3 items from 2014
Black Narcissus is the story of a group of nuns, led by Sister Clodagh (Deborah Kerr), who attempt to build a hospital and school for girls deep in the Himalayas. Resting on a windy cliff 9,000 feet above a small village, their new home is an abandoned palace that housed all the concubines for the General, who is deceased – his son now runs the village. The women struggle with repressing their passions in this exotic and isolated location, and tension mounts between Clodagh and the mentally unstable Sister Ruth, who are both attracted to the dashing Mr. Dean, a British agent to the reigning General. Directed by the powerful duo of Powell and Pressburger, with director of photography Jack Cardiff, who won an Oscar for his revelatory work, Black Narcissus’ power comes from its alluring suggestiveness and dreamy setting, »
- Jae K. Renfrow
As we are full-on in the Lent season, our definitive list will focus on films about religion or some aspect of it. The #1 qualification to be on this list is to deliberately focus on religion, a religious figure, or have the presence of a religion/faith as an integral plot point. For example, most of Luis Bunuel’s films can be viewed as attacks on the church, but they aren’t literally about Christianity; therefore, they won’t be included. So, on this list, we’ll look at as many different faiths as possible (though, there are obviously a lot more movies about Christianity than any other religion). We’ll even dabble into cults and sects that don’t really exist. Final rule: no documentaries. We’re keeping this fictional.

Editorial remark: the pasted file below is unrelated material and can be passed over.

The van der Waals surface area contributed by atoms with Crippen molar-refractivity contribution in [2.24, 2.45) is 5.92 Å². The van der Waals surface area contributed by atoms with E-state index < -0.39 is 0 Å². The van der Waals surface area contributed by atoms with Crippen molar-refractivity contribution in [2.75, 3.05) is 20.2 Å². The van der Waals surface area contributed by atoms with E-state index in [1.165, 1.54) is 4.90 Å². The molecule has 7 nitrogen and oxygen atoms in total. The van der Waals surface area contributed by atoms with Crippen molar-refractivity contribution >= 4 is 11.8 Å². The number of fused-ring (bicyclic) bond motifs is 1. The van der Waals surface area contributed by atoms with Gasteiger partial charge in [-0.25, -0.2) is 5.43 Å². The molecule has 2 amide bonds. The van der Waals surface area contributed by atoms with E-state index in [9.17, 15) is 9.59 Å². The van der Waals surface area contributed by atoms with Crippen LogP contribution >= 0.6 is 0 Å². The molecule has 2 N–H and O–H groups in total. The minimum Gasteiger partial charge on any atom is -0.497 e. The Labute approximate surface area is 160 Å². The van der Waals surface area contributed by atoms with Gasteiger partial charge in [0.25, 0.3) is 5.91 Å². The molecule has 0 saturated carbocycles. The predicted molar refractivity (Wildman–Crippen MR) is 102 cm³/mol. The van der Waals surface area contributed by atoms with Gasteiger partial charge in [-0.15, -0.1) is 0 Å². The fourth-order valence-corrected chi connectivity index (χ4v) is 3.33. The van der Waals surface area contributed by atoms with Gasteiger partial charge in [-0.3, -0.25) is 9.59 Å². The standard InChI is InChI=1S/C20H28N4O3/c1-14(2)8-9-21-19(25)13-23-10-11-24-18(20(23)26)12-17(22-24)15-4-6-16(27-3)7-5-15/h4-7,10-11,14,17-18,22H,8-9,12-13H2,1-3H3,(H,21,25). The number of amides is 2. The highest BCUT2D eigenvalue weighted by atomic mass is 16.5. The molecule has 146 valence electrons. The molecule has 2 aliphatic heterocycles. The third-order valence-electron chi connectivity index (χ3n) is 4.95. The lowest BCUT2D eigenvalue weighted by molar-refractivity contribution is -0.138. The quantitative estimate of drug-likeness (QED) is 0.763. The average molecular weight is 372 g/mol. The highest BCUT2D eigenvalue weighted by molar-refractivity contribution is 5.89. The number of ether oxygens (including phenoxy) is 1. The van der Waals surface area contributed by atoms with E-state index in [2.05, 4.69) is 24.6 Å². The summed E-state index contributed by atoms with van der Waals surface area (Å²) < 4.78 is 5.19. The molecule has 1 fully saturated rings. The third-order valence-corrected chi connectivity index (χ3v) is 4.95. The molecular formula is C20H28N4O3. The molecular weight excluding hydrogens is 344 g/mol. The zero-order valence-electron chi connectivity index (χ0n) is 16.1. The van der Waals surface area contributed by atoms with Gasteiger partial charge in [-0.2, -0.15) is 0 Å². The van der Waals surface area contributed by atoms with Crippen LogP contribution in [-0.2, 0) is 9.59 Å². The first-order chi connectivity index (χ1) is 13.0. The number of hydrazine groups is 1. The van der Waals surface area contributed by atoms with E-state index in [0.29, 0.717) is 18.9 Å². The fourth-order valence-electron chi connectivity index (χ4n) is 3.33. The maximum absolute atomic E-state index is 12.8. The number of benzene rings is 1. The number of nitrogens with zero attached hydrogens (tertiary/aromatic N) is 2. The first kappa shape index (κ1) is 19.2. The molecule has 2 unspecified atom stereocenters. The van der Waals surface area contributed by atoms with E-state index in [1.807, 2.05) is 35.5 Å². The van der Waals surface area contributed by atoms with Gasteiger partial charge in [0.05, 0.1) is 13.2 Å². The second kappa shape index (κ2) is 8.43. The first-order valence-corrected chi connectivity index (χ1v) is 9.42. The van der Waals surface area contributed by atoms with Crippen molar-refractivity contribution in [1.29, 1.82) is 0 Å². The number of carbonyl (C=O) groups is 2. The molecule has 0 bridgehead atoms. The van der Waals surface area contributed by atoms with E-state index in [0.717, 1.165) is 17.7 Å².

courtesy of salon.com
50. Sound of My Voice (2011)
Directed by Zal Batmanglij
- Joshua Gaul
Spoof mini-series The Spoils of Babylon is coming soon, so what finer time to tip our hats to the epic, emotional heavyweight classics of the genre from the 70s and 80s?
This Saturday sees the start of star-studded parody The Spoils of Babylon on Fox, in which Will Ferrell, Kristen Wiig, Tim Robbins and Tobey Maguire take aim at the epic (and epically cheesy) American mini-series of the late 70s and early 80s. In preparation, here's our guide to six of the best original shows. (Note: yes, Roots is a 70s mini-series, but it's also a serious drama and too good for inclusion here.)
Rich Man, Poor Man (1976)
The daddy of them all. This adaptation of Irwin Shaw's bestseller told the tale of two opposite (and opposed) brothers, good boy Rudy (Peter Strauss) and bad boy Tom (a show-stopping Nick Nolte). There had been other mini-series before Rich Man, »
- Sarah Hughes
3 items from 2014
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